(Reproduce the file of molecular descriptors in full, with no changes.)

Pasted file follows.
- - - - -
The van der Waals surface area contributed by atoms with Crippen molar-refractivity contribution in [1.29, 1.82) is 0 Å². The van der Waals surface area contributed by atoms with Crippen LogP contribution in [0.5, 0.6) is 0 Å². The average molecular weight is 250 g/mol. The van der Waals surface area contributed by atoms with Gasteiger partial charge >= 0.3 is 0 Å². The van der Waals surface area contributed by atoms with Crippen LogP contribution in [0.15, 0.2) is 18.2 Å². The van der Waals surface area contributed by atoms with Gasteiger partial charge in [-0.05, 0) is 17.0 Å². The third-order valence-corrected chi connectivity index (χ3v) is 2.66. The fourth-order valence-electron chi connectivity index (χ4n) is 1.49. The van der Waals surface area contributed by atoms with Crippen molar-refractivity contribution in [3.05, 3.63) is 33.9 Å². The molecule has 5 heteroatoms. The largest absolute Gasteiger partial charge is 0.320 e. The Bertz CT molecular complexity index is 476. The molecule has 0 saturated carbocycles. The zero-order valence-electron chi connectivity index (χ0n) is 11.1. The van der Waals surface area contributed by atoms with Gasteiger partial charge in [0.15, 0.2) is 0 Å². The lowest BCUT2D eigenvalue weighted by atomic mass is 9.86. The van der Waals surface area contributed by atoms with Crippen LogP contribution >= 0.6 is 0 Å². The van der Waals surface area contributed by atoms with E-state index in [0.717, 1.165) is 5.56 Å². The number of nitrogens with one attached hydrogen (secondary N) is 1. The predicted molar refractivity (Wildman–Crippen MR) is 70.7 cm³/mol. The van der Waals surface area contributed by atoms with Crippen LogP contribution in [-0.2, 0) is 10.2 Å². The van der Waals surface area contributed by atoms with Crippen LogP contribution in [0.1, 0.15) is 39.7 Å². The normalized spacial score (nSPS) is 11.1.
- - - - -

The van der Waals surface area contributed by atoms with Crippen molar-refractivity contribution in [1.29, 1.82) is 0 Å². The van der Waals surface area contributed by atoms with Crippen LogP contribution in [0.5, 0.6) is 0 Å². The average molecular weight is 250 g/mol. The van der Waals surface area contributed by atoms with Gasteiger partial charge >= 0.3 is 0 Å². The van der Waals surface area contributed by atoms with Crippen LogP contribution in [0.15, 0.2) is 18.2 Å². The van der Waals surface area contributed by atoms with Gasteiger partial charge in [-0.05, 0) is 17.0 Å². The third-order valence-corrected chi connectivity index (χ3v) is 2.66. The fourth-order valence-electron chi connectivity index (χ4n) is 1.49. The van der Waals surface area contributed by atoms with Crippen molar-refractivity contribution in [3.05, 3.63) is 33.9 Å². The molecule has 5 heteroatoms. The largest absolute Gasteiger partial charge is 0.320 e. The Bertz CT molecular complexity index is 476. The molecule has 0 saturated carbocycles. The zero-order valence-electron chi connectivity index (χ0n) is 11.1. The van der Waals surface area contributed by atoms with Gasteiger partial charge in [0.15, 0.2) is 0 Å². The lowest BCUT2D eigenvalue weighted by atomic mass is 9.86. The van der Waals surface area contributed by atoms with Crippen LogP contribution >= 0.6 is 0 Å². The van der Waals surface area contributed by atoms with E-state index in [0.717, 1.165) is 5.56 Å². The number of nitrogens with one attached hydrogen (secondary N) is 1. The predicted molar refractivity (Wildman–Crippen MR) is 70.7 cm³/mol. The van der Waals surface area contributed by atoms with Crippen LogP contribution in [-0.2, 0) is 10.2 Å². The van der Waals surface area contributed by atoms with Crippen LogP contribution in [0.1, 0.15) is 39.7 Å². The normalized spacial score (nSPS) is 11.1.